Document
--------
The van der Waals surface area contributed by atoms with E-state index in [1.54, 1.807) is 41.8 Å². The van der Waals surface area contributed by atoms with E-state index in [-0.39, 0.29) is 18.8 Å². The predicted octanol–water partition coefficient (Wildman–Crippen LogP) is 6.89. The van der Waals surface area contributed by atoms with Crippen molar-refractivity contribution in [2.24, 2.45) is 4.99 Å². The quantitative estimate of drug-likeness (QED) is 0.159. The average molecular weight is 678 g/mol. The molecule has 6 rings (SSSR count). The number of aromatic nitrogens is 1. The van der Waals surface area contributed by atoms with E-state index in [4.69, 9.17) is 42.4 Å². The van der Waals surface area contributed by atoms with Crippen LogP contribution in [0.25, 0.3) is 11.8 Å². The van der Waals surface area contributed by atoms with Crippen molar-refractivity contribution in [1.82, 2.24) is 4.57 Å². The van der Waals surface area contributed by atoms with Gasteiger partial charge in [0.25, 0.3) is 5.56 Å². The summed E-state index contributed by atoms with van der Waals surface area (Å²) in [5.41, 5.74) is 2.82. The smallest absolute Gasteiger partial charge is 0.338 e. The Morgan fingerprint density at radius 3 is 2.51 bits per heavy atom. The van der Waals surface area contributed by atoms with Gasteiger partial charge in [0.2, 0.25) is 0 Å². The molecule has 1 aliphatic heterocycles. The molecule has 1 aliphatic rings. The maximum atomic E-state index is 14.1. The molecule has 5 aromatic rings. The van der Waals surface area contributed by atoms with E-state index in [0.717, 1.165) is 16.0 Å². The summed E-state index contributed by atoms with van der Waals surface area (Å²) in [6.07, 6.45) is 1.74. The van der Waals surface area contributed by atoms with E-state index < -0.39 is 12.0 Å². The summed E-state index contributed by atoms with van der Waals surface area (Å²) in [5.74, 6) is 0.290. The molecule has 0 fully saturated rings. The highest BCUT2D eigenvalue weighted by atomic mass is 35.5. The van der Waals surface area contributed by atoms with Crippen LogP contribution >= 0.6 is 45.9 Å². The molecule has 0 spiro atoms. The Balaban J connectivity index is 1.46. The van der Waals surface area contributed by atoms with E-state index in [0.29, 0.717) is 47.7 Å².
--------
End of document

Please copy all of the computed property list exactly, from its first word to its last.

The van der Waals surface area contributed by atoms with E-state index in [1.54, 1.807) is 41.8 Å². The van der Waals surface area contributed by atoms with E-state index in [-0.39, 0.29) is 18.8 Å². The predicted octanol–water partition coefficient (Wildman–Crippen LogP) is 6.89. The van der Waals surface area contributed by atoms with Crippen molar-refractivity contribution in [2.24, 2.45) is 4.99 Å². The quantitative estimate of drug-likeness (QED) is 0.159. The average molecular weight is 678 g/mol. The molecule has 6 rings (SSSR count). The number of aromatic nitrogens is 1. The van der Waals surface area contributed by atoms with E-state index in [4.69, 9.17) is 42.4 Å². The van der Waals surface area contributed by atoms with Crippen LogP contribution in [0.25, 0.3) is 11.8 Å². The van der Waals surface area contributed by atoms with Crippen molar-refractivity contribution in [1.82, 2.24) is 4.57 Å². The van der Waals surface area contributed by atoms with Gasteiger partial charge in [0.25, 0.3) is 5.56 Å². The summed E-state index contributed by atoms with van der Waals surface area (Å²) in [5.41, 5.74) is 2.82. The smallest absolute Gasteiger partial charge is 0.338 e. The Morgan fingerprint density at radius 3 is 2.51 bits per heavy atom. The van der Waals surface area contributed by atoms with Gasteiger partial charge in [0.2, 0.25) is 0 Å². The molecule has 1 aliphatic heterocycles. The molecule has 1 aliphatic rings. The maximum atomic E-state index is 14.1. The molecule has 5 aromatic rings. The van der Waals surface area contributed by atoms with E-state index in [0.717, 1.165) is 16.0 Å². The summed E-state index contributed by atoms with van der Waals surface area (Å²) in [6.07, 6.45) is 1.74. The van der Waals surface area contributed by atoms with E-state index < -0.39 is 12.0 Å². The summed E-state index contributed by atoms with van der Waals surface area (Å²) in [5.74, 6) is 0.290. The molecule has 0 fully saturated rings. The highest BCUT2D eigenvalue weighted by atomic mass is 35.5. The van der Waals surface area contributed by atoms with Crippen LogP contribution >= 0.6 is 45.9 Å². The molecule has 0 spiro atoms. The Balaban J connectivity index is 1.46. The van der Waals surface area contributed by atoms with E-state index in [0.29, 0.717) is 47.7 Å².